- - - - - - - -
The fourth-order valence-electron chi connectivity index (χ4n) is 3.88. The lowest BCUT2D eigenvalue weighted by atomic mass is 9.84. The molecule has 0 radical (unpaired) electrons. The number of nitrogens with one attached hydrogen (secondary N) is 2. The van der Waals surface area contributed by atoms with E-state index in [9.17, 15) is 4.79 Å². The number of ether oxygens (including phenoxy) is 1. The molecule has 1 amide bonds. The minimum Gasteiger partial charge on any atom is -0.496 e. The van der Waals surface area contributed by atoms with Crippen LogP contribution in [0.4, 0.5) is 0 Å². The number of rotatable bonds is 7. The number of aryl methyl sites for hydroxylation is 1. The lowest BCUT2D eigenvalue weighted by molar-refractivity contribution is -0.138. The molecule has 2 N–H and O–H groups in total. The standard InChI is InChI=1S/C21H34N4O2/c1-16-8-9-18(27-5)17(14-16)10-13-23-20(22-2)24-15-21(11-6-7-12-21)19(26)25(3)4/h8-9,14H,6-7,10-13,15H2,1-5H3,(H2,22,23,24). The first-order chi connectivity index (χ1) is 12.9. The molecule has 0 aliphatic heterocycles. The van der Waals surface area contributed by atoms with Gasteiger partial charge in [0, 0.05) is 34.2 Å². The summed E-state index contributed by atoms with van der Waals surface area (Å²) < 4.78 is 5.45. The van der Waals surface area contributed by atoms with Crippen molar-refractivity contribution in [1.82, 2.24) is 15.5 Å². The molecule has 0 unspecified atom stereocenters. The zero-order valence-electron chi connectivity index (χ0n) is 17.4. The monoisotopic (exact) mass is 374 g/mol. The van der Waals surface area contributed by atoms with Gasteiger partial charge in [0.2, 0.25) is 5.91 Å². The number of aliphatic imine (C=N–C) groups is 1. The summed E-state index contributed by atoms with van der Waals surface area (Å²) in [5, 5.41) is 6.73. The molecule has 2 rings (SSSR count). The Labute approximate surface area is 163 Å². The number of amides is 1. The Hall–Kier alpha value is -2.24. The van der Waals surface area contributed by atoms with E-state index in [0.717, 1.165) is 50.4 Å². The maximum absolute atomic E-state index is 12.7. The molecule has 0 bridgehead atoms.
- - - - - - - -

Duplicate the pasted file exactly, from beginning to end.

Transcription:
The fourth-order valence-electron chi connectivity index (χ4n) is 3.88. The lowest BCUT2D eigenvalue weighted by atomic mass is 9.84. The molecule has 0 radical (unpaired) electrons. The number of nitrogens with one attached hydrogen (secondary N) is 2. The van der Waals surface area contributed by atoms with E-state index in [9.17, 15) is 4.79 Å². The number of ether oxygens (including phenoxy) is 1. The molecule has 1 amide bonds. The minimum Gasteiger partial charge on any atom is -0.496 e. The van der Waals surface area contributed by atoms with Crippen LogP contribution in [0.4, 0.5) is 0 Å². The number of rotatable bonds is 7. The number of aryl methyl sites for hydroxylation is 1. The lowest BCUT2D eigenvalue weighted by molar-refractivity contribution is -0.138. The molecule has 2 N–H and O–H groups in total. The standard InChI is InChI=1S/C21H34N4O2/c1-16-8-9-18(27-5)17(14-16)10-13-23-20(22-2)24-15-21(11-6-7-12-21)19(26)25(3)4/h8-9,14H,6-7,10-13,15H2,1-5H3,(H2,22,23,24). The first-order chi connectivity index (χ1) is 12.9. The molecule has 0 aliphatic heterocycles. The van der Waals surface area contributed by atoms with Gasteiger partial charge in [0, 0.05) is 34.2 Å². The summed E-state index contributed by atoms with van der Waals surface area (Å²) < 4.78 is 5.45. The van der Waals surface area contributed by atoms with Crippen molar-refractivity contribution in [1.82, 2.24) is 15.5 Å². The molecule has 0 unspecified atom stereocenters. The zero-order valence-electron chi connectivity index (χ0n) is 17.4. The monoisotopic (exact) mass is 374 g/mol. The van der Waals surface area contributed by atoms with Gasteiger partial charge in [0.2, 0.25) is 5.91 Å². The number of aliphatic imine (C=N–C) groups is 1. The summed E-state index contributed by atoms with van der Waals surface area (Å²) in [5, 5.41) is 6.73. The molecule has 2 rings (SSSR count). The Labute approximate surface area is 163 Å². The number of amides is 1. The Hall–Kier alpha value is -2.24. The van der Waals surface area contributed by atoms with E-state index in [0.717, 1.165) is 50.4 Å². The maximum absolute atomic E-state index is 12.7. The molecule has 0 bridgehead atoms.